When work is easy, learners can do the work on their own without any help. It is their "comfort zone." If all the work a learner is asked to do is always in the comfort zone, no learning will take place. In fact, a learner will eventually lose interest. When the work is too hard, on the other hand, the learner becomes frustrated. Even with help, learners in the "frustration zone" are likely to give up.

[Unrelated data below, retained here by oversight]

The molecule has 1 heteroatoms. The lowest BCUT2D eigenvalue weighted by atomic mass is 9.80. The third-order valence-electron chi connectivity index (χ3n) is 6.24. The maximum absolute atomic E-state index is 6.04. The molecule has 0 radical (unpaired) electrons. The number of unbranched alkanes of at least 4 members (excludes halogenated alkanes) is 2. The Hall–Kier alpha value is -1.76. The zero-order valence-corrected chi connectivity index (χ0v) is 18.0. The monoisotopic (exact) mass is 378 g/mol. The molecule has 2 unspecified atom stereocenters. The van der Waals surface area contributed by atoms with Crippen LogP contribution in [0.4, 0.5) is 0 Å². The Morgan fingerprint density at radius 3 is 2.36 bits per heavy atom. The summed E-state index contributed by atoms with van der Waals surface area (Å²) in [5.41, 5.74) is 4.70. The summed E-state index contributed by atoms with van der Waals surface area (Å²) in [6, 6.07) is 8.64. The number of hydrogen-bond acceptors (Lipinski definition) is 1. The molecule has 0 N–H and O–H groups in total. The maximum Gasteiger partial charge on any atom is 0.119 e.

The area between the comfort zone and the frustration zone is the one where learning will take place. It is the area where a learner will need some help or will need to work hard to understand the concept or complete the task. This is the zone proximal development. A learner is neither bored nor frustrated, but appropriately challenged.